Nokia Lumia 925 a serious contender - review
19 September 2013, 14:03
Cape Town – The company might have been sold, but that doesn’t stop Nokia from signalling its intention to regain the top slot in mobile phone manufacturing.
The Lumia 925 is the company’s latest available device that will be launched in South Africa in October and the company intends to release a range of devices, including the Lumia 1020.
The construction of the 925 is augmented by the metal case which gives the device a feel of quality though it must be said that Nokia isn’t known for poor build quality. The metal does not add much to the weight of the Lumia which tips the scales at 139g.
Powering the Lumia is a 1.5GHz Krait dual core processor mated to 1GB of RAM. That doesn't mean the 925 is a slouch as the Windows Phone OS does not support quad core processors.
The company continues to follow the trend of some manufacturers by not including a micro-SD card slot to expand the memory though the Lumia 925 comes with 16GB of onboard storage.
The hero feature of the 925 is the camera, though the placement of the main lens is problematic. One’s index finger often rests on the rear camera when holding the device which is not only annoying, it also ensures that the lens needs to be cleaned before taking a photo.
That said, the picture quality from the 8 megapixel main camera is one of the best on a modern smartphone.
The Lumia builds on the camera technology of the 920 and the images from the device are sharp and clear in bright conditions, as expected. In low-light however, the optics deliver clear and sharp images.
In a test comparing the image quality under the same conditions between the 925 and the iPhone 5, the Lumia's images were consistently clearer.
Taking pictures is also easier with the dedicated camera button which, together with the volume rocker and power control, are neatly recessed into the metal case.
It's also easier to see those pictures with the 11.4cm display protected by Gorilla Glass. As with the 920, the display is clearly visible in direct sunlight.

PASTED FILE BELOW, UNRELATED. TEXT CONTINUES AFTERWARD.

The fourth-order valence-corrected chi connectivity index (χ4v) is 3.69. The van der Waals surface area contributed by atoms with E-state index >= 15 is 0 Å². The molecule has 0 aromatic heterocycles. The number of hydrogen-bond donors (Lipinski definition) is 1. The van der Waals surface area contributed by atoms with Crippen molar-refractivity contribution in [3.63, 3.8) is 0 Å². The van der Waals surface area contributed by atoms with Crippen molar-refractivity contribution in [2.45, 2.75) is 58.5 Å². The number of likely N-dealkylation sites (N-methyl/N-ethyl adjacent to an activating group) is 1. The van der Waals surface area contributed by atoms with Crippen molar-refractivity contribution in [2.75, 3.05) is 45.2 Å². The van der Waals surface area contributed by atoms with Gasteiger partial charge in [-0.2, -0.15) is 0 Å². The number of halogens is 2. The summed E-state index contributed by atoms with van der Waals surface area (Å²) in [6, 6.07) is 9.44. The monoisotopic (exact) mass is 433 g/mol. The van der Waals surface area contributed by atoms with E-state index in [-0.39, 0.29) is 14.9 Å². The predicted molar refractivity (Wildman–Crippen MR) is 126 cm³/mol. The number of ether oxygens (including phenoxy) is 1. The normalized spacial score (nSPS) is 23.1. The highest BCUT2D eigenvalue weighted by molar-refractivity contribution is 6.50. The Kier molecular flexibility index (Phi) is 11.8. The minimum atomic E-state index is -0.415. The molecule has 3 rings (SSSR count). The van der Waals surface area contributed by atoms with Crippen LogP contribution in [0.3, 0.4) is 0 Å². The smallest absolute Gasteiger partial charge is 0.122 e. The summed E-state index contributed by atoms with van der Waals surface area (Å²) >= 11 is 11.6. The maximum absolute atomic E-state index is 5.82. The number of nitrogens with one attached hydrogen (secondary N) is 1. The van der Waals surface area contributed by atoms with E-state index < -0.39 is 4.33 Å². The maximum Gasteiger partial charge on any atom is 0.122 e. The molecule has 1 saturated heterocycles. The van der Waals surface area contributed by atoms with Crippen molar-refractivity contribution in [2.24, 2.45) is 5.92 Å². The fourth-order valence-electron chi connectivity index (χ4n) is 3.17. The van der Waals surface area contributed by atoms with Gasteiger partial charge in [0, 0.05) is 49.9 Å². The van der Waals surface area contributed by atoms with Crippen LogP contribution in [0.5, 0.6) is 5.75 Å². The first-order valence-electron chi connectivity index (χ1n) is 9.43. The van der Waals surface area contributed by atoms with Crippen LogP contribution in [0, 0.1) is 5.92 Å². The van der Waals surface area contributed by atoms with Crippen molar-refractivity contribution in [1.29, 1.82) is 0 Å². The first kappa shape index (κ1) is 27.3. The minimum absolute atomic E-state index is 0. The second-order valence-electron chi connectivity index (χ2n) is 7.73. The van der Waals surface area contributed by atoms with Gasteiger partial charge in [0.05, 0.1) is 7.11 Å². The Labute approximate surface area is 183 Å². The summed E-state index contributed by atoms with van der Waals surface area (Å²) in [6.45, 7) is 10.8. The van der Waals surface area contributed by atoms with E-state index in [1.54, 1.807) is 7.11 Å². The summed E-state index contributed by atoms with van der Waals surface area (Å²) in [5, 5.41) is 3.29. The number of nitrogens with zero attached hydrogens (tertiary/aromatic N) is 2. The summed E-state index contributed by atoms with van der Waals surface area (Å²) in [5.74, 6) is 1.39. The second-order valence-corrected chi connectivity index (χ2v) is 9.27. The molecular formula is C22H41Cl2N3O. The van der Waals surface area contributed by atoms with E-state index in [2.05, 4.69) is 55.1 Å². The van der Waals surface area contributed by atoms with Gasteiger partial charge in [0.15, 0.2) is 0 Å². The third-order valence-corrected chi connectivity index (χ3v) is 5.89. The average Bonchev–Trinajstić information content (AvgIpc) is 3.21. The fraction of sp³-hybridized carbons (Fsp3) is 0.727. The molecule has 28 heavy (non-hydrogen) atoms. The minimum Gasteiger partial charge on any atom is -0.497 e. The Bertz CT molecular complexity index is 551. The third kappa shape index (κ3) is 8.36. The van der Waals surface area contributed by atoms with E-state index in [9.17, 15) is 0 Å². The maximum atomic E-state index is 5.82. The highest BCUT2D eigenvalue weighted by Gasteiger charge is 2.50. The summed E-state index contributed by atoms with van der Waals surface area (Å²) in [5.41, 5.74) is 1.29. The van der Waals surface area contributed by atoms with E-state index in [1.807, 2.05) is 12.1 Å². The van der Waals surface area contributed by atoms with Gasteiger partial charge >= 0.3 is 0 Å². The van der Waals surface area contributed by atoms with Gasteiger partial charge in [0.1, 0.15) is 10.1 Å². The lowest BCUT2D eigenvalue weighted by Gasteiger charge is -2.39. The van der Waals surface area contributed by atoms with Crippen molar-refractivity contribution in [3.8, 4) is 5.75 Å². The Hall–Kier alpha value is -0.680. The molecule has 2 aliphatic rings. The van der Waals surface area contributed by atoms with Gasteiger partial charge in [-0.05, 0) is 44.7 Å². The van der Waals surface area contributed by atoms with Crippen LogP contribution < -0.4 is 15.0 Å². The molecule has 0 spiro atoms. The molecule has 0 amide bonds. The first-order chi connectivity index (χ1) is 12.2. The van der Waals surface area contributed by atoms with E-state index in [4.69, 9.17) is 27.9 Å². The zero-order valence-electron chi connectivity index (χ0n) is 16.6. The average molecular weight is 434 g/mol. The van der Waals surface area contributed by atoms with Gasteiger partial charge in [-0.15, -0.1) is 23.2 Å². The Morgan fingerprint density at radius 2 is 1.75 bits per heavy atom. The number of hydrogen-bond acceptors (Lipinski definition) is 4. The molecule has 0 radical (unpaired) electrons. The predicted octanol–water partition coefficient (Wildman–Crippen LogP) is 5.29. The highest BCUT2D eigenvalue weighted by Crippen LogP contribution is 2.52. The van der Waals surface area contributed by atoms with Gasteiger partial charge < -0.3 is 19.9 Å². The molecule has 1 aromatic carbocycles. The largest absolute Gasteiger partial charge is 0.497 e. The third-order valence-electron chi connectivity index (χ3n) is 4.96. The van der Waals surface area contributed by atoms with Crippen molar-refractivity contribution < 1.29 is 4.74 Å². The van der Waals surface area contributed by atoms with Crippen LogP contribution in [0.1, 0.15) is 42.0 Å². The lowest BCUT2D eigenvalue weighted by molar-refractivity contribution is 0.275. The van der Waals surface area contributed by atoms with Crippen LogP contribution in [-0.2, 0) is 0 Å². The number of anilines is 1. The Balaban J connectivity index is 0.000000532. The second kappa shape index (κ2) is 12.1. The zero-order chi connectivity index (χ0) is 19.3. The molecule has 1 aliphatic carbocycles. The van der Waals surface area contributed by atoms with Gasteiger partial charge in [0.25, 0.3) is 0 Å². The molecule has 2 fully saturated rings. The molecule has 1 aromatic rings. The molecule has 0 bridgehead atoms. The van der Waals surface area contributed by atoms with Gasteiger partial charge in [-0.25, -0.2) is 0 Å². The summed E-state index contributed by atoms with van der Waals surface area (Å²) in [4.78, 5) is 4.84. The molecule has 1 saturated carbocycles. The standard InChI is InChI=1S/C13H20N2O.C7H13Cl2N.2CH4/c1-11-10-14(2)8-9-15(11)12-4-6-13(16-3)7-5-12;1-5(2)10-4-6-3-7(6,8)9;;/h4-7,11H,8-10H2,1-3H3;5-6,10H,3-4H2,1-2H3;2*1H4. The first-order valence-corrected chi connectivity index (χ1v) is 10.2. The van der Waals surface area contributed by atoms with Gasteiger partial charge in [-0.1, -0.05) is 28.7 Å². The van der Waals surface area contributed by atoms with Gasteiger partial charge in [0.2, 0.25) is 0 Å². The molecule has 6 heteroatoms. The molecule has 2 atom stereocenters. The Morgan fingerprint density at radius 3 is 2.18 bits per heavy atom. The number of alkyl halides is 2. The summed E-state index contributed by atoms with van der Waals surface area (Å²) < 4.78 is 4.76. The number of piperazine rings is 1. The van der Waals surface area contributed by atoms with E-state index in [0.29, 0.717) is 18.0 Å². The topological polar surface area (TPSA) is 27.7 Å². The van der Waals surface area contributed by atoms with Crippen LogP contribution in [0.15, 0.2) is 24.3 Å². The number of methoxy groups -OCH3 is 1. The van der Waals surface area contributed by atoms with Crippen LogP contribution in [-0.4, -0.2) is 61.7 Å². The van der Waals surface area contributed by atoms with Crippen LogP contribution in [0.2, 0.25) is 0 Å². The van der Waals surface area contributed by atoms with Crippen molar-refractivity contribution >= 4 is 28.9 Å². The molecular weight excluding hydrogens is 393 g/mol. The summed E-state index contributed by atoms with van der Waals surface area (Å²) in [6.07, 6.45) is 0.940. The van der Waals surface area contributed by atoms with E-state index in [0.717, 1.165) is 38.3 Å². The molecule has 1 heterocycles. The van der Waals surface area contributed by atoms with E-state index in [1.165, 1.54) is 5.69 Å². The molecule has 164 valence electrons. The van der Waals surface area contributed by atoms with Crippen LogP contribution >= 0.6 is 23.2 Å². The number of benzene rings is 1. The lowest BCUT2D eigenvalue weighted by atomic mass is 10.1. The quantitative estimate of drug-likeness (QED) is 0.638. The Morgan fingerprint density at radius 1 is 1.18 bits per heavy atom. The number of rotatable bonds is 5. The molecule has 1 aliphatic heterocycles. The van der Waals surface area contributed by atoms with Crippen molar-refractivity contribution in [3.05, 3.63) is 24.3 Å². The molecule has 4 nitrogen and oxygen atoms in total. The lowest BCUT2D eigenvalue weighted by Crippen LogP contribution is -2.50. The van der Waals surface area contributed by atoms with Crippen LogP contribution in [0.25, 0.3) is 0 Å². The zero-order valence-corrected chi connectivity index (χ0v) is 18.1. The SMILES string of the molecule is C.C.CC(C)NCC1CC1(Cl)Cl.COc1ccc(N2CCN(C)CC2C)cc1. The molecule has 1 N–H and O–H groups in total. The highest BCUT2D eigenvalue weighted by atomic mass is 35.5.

Nokia has built its own mapping program, Here Maps and Here Drive+, in direct competition with the ubiquitous Google Maps and using it is a different experience.
Though the Drive+ mapping application is still in beta phase, it shifts the goal posts of smartphone navigation by including many of the routing features commonly found on dedicated devices such as speed and direction.
Another neat feature of Here Maps is that one can download the entire South African map (161MB) so that one can navigate from Sandton to Sutherland to Silverglen completely offline.
The style of map is also unique in that building shapes are displayed as landmarks, making it easier to find your way in an unfamiliar city.
It is disappointing that Nokia has dropped the City Lens application from the 925. Instead, one has to use the Popular Places function on the maps application - and not all the places are popular.
The device, of course, is powered by new owner Microsoft’s Windows Phone 8 operating system and users get access to the full suite of popular Office 365 programs on the device.
It allows editing and sharing of documents on a mobile device and reads data stored on SkyDrive as Microsoft moves to build a user ecosystem with its software services.
The Lumia supports plug-and-play which makes it easy to move content between the phone and computer and while there is decent sound quality from the built-in speakers, though it lacks some bass.
This Lumia also continues tight integration with Facebook. Once details are entered the device pulls in Facebook contacts, as well as updates and friends' images in the Gallery, making it a stalker special.
To be fair, Google, Twitter and LinkedIn accounts are also supported, and, critically, Nokia has also hidden a Weibo account in the device, signalling its intention to tackle the massive Chinese market.
The Nokia Lumia 925 expands on the theme, but with the imminent arrival of the 1020 in SA, its reign at the top of the Windows Phone pile may be short-lived.
The Nokia Lumia 925 is an LTE (Long Term Evolution) device and has a recommended retail price of R8 999 and Nokia has said that the device will be packaged with a wireless charger in SA.
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